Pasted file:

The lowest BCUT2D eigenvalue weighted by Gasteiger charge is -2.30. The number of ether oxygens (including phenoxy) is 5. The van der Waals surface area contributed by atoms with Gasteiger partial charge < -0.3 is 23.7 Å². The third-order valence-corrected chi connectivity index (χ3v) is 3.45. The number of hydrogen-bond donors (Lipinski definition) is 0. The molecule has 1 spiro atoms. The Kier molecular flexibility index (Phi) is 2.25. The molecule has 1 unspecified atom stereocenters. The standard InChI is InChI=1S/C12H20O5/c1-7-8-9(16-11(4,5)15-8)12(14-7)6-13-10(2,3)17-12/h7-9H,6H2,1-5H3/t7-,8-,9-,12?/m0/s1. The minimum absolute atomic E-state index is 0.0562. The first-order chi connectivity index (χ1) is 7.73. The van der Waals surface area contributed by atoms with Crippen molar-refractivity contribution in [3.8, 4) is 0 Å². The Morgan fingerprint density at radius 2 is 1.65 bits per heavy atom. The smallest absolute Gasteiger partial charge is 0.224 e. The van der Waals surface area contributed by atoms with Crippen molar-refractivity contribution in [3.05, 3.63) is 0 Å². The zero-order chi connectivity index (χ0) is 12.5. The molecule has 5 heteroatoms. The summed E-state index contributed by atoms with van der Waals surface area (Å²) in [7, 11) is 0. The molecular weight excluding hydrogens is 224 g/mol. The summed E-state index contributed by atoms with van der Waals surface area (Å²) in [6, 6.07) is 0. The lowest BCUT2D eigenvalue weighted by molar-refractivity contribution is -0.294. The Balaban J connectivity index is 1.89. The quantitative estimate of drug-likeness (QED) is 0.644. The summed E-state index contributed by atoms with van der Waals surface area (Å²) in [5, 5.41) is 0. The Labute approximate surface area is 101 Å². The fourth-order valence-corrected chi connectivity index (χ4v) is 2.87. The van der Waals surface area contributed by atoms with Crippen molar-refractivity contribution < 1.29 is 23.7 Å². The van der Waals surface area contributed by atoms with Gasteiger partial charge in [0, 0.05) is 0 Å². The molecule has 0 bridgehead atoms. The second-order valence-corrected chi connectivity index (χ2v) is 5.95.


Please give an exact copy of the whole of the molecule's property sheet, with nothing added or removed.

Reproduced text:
The lowest BCUT2D eigenvalue weighted by Gasteiger charge is -2.30. The number of ether oxygens (including phenoxy) is 5. The van der Waals surface area contributed by atoms with Gasteiger partial charge < -0.3 is 23.7 Å². The third-order valence-corrected chi connectivity index (χ3v) is 3.45. The number of hydrogen-bond donors (Lipinski definition) is 0. The molecule has 1 spiro atoms. The Kier molecular flexibility index (Phi) is 2.25. The molecule has 1 unspecified atom stereocenters. The standard InChI is InChI=1S/C12H20O5/c1-7-8-9(16-11(4,5)15-8)12(14-7)6-13-10(2,3)17-12/h7-9H,6H2,1-5H3/t7-,8-,9-,12?/m0/s1. The minimum absolute atomic E-state index is 0.0562. The first-order chi connectivity index (χ1) is 7.73. The van der Waals surface area contributed by atoms with Crippen molar-refractivity contribution in [3.8, 4) is 0 Å². The Morgan fingerprint density at radius 2 is 1.65 bits per heavy atom. The smallest absolute Gasteiger partial charge is 0.224 e. The van der Waals surface area contributed by atoms with Crippen molar-refractivity contribution in [3.05, 3.63) is 0 Å². The zero-order chi connectivity index (χ0) is 12.5. The molecule has 5 heteroatoms. The summed E-state index contributed by atoms with van der Waals surface area (Å²) in [7, 11) is 0. The molecular weight excluding hydrogens is 224 g/mol. The summed E-state index contributed by atoms with van der Waals surface area (Å²) in [6, 6.07) is 0. The lowest BCUT2D eigenvalue weighted by molar-refractivity contribution is -0.294. The Balaban J connectivity index is 1.89. The quantitative estimate of drug-likeness (QED) is 0.644. The summed E-state index contributed by atoms with van der Waals surface area (Å²) in [5, 5.41) is 0. The Labute approximate surface area is 101 Å². The fourth-order valence-corrected chi connectivity index (χ4v) is 2.87. The van der Waals surface area contributed by atoms with Crippen molar-refractivity contribution < 1.29 is 23.7 Å². The van der Waals surface area contributed by atoms with Gasteiger partial charge in [0, 0.05) is 0 Å². The molecule has 0 bridgehead atoms. The second-order valence-corrected chi connectivity index (χ2v) is 5.95.